Well Water Neutralizer Tank


  #1  
Old 06-03-14, 02:11 PM
M
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Well Water Neutralizer Tank

Hi All,

Here is my situation:

I have well water. My water system has two large water tanks and a carbon-based filtration tank. In conjunction with the filtration tank is a separate tank where I add chlorine and it pumps through the system and is removed by the filtration tank.

Turns out - my ph is low - about 5.5 - but I don't need the entire chlorine system. A service guy took a look and told me I could swap out the large poly/fiberglass carbon filtration tank with a neutralizer tank.

I looked on line but virtually all neutralizer systems come with the electronic control head as well as the tank. Any idea if I can get the tank (a #14 size) by itself somewhere?

Guy is quoting me $995 to replace the tank. I think I should be able to do it in the $400 range with tank and salt.

Thanks.
 
  #2  
Old 06-03-14, 06:07 PM
Z
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Hi Matt Ė

I put in an Acid Neutralizer in my house. My ph was 5.5 also. As far as I know there are 2 kinds of Acid Neutralizers: up-flow and down-flow. The link below explains the difference. I used the down-flow and those require the valve you are referring to on the top of the tank. The up-flow doesnít require the valve on the top of the tank. Probably the service guy is talking about using an up-flow.

The down-flow requires a drain because the material has to be backwashed periodically or it will cement down in the tank restricting the water flow and you will lose water pressure. Backwashing also cleans the material. So with the down-flow tanks the valve can be either an automatic or manual. You set the automatic valve to the day(s) and time you want the tank to backwash. With the manual valve you have to start the backwash manually. In either case you also need to route the backwash from the tank to a drain.

I probably misunderstand what you are saying but you donít use salt in the Acid Neutralizer tank. You use Calcite (calcium carbonate, I think thatís just chalk) and maybe some Corosex (magnesium oxide) added to it.

But if you already have an injection system for chlorine, I think you have another option to raise the ph. I think you can inject soda ash along with the chlorine. The soda ash will raise the ph. There are pros and cons regarding soda ash injectors vs. acid neutralizer tanks. But if you already have the injection system maybe soda ash would be better? But you would think the service guy would have mentioned that.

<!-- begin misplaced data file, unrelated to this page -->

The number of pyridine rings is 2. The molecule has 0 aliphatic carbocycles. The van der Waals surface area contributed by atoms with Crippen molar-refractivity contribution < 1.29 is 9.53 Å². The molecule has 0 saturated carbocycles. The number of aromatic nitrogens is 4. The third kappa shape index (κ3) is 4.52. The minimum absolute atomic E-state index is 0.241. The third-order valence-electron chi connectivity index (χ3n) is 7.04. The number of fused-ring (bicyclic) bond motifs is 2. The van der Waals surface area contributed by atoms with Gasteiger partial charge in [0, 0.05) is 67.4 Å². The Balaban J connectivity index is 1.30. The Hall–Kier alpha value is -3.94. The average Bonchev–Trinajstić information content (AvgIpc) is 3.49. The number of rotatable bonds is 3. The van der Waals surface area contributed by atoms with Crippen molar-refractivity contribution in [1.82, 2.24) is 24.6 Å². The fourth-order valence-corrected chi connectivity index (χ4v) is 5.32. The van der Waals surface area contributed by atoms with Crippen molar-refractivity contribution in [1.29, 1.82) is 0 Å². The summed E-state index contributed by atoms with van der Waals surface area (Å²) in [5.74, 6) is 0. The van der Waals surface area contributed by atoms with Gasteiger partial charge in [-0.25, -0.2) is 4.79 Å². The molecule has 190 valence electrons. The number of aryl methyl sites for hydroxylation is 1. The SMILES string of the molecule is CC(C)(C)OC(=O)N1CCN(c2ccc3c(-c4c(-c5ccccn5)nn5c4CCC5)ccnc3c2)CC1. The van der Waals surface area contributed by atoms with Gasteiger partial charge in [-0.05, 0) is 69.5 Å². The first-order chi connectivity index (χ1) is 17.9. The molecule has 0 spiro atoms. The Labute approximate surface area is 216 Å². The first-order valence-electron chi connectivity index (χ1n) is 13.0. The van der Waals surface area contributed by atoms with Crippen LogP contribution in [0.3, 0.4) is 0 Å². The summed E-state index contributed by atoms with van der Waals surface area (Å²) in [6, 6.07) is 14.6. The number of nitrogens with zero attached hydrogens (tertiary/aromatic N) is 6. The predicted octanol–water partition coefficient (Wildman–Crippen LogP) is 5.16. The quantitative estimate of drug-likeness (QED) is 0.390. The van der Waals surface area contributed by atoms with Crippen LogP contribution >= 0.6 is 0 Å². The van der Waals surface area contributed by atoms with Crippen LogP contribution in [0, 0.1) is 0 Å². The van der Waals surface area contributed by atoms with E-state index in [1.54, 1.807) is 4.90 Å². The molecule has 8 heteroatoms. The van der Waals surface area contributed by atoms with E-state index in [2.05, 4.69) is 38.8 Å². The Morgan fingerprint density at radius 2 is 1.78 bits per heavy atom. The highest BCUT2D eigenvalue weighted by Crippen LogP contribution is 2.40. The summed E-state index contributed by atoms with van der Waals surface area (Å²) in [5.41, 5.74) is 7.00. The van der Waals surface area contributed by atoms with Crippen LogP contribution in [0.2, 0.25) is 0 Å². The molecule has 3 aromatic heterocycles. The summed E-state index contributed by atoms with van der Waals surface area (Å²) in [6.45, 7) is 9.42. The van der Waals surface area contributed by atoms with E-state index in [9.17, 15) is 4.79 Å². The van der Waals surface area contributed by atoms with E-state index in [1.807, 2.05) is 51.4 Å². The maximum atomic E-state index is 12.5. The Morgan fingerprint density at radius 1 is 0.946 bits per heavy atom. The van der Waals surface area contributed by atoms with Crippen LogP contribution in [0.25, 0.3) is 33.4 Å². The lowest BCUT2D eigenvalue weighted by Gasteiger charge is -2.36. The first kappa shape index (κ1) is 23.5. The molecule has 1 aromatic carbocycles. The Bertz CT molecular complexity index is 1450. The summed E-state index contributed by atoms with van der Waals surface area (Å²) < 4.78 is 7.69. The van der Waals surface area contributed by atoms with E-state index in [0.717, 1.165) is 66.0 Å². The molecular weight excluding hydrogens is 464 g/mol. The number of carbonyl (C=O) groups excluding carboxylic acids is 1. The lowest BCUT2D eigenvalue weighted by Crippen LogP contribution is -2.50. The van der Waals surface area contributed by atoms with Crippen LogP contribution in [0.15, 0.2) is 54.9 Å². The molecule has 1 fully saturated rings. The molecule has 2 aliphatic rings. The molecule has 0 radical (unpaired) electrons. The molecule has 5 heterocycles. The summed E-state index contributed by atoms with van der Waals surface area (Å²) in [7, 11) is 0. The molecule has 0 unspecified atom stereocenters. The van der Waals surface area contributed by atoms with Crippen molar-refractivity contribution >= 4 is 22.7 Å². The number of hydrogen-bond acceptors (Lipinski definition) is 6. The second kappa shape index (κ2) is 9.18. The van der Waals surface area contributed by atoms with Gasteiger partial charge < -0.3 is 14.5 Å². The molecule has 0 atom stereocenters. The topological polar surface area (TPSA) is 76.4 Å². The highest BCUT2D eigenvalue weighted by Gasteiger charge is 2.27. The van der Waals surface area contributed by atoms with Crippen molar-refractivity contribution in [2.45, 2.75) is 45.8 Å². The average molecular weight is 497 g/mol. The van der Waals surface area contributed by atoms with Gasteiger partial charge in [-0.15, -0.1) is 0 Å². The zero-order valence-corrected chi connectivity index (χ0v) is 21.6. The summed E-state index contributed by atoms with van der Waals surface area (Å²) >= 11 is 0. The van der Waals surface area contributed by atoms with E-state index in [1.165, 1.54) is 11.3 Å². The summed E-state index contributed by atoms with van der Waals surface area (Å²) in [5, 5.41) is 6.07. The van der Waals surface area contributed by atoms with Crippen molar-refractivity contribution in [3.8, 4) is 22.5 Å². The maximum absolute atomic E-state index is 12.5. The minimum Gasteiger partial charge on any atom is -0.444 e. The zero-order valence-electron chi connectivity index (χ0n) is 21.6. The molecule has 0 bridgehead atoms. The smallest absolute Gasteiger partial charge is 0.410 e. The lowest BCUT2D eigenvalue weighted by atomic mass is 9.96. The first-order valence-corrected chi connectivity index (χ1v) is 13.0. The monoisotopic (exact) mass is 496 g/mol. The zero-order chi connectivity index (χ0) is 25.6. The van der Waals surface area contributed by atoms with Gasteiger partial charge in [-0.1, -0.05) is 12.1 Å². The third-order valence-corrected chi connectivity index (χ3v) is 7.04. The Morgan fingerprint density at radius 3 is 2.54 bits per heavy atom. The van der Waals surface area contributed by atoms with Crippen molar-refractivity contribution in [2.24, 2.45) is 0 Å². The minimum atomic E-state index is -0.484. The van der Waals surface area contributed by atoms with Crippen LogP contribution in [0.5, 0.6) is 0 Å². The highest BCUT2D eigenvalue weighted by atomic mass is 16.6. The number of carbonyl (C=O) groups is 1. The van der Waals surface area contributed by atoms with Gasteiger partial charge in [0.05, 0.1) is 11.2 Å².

Which is Better Upflow Neutralizers or Downflow Calcite Neutralizers for Acid Well Water | The Clean Well Water Report
 
  #3  
Old 06-04-14, 06:04 AM
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Hi Zoesdad,

Thanks for your reply.

You are right that I could go with the injection system. I actually ruled that out because - given our water consumption (fairly big house and # of people) it will cost more on an ongoing basis to maintain in terms of buying/replacing the sacrificial materials.

I have the complete set up as far as the tank goes. I have a control head that is in fine condition and all the plumbing is set up (including a drain above the unit). All I really need to do is swap out the tank and put the material in.

I've actually got a line on the tanks since I posted the initial post yesterday. I'm still looking for info, but I should be able to do the whole job for much less than the pump company wants.
 
  #4  
Old 06-04-14, 08:53 AM
Z
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hi Matt -

It seems to me too that you could save a lot of money if you just need buy the tank and material and load the material. And if that guy is quoting $995 for that( lol)Ė I think youíll save a whole lot of money.

But one thing I would suggest, and maybe you have already done this, is to make sure your gals/min flow from your well pump is high enough to adequately backwash the material in the tank. When I was looking into the AN Filters I found that the bigger the tank the more gals/min is needed to backwash. If the backwash flow isnít great enough, the material will cement down over time. I heard that some companies that sell AN Filters (tank plus valve) were understating the gals/min required to backwash their unit, and so some of the units would cement down over time if the backwash flow was inadequate. But I donít know whether that accusation is really true.

If you look at the AN Filters at cleanwatersystems.com or ohiopurewater.com etc. you will see as the tank size goes up, the amount of material in the tank goes up, and on the positive side the gals/min service flow also goes up Ė but so does the backwash gals/min requirement. I think some of the big tanks require 10 gals/min backwash rate.

Just thought Iíd mention that in case you didnít know.
 
 

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